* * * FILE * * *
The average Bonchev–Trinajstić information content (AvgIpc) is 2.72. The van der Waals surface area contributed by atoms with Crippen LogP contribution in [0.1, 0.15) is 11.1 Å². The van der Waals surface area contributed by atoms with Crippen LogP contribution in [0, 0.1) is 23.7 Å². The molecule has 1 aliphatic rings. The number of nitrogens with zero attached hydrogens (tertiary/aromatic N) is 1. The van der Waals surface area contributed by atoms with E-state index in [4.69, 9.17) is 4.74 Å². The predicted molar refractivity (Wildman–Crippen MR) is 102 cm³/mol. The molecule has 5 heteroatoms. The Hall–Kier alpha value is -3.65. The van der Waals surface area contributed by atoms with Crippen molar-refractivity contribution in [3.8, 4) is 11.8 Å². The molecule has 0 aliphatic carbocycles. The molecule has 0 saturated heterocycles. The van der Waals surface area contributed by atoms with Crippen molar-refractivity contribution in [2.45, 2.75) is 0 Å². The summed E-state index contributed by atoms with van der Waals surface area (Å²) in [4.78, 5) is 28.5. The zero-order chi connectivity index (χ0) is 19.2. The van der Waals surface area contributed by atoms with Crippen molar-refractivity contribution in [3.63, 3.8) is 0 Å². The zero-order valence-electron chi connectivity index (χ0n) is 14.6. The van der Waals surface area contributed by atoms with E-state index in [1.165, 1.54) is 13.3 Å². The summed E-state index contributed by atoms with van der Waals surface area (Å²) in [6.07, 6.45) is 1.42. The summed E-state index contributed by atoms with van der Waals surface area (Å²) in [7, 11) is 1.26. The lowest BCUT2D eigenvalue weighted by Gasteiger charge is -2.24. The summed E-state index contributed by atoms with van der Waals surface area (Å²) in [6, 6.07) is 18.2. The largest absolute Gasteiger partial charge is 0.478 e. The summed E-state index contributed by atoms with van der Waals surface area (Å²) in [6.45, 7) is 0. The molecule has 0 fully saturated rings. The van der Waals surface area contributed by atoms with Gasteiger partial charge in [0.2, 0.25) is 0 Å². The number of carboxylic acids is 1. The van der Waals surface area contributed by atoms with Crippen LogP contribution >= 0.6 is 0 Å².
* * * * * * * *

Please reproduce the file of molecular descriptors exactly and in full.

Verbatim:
The average Bonchev–Trinajstić information content (AvgIpc) is 2.72. The van der Waals surface area contributed by atoms with Crippen LogP contribution in [0.1, 0.15) is 11.1 Å². The van der Waals surface area contributed by atoms with Crippen LogP contribution in [0, 0.1) is 23.7 Å². The molecule has 1 aliphatic rings. The number of nitrogens with zero attached hydrogens (tertiary/aromatic N) is 1. The van der Waals surface area contributed by atoms with E-state index in [4.69, 9.17) is 4.74 Å². The predicted molar refractivity (Wildman–Crippen MR) is 102 cm³/mol. The molecule has 5 heteroatoms. The Hall–Kier alpha value is -3.65. The van der Waals surface area contributed by atoms with Crippen molar-refractivity contribution in [3.8, 4) is 11.8 Å². The molecule has 0 aliphatic carbocycles. The molecule has 0 saturated heterocycles. The van der Waals surface area contributed by atoms with Crippen molar-refractivity contribution in [2.45, 2.75) is 0 Å². The summed E-state index contributed by atoms with van der Waals surface area (Å²) in [4.78, 5) is 28.5. The zero-order chi connectivity index (χ0) is 19.2. The van der Waals surface area contributed by atoms with Crippen molar-refractivity contribution in [3.63, 3.8) is 0 Å². The zero-order valence-electron chi connectivity index (χ0n) is 14.6. The van der Waals surface area contributed by atoms with E-state index in [1.165, 1.54) is 13.3 Å². The summed E-state index contributed by atoms with van der Waals surface area (Å²) in [6.07, 6.45) is 1.42. The summed E-state index contributed by atoms with van der Waals surface area (Å²) in [7, 11) is 1.26. The lowest BCUT2D eigenvalue weighted by Gasteiger charge is -2.24. The summed E-state index contributed by atoms with van der Waals surface area (Å²) in [6, 6.07) is 18.2. The largest absolute Gasteiger partial charge is 0.478 e. The summed E-state index contributed by atoms with van der Waals surface area (Å²) in [6.45, 7) is 0. The molecule has 0 fully saturated rings. The van der Waals surface area contributed by atoms with Gasteiger partial charge in [0.2, 0.25) is 0 Å². The number of carboxylic acids is 1. The van der Waals surface area contributed by atoms with Crippen LogP contribution >= 0.6 is 0 Å².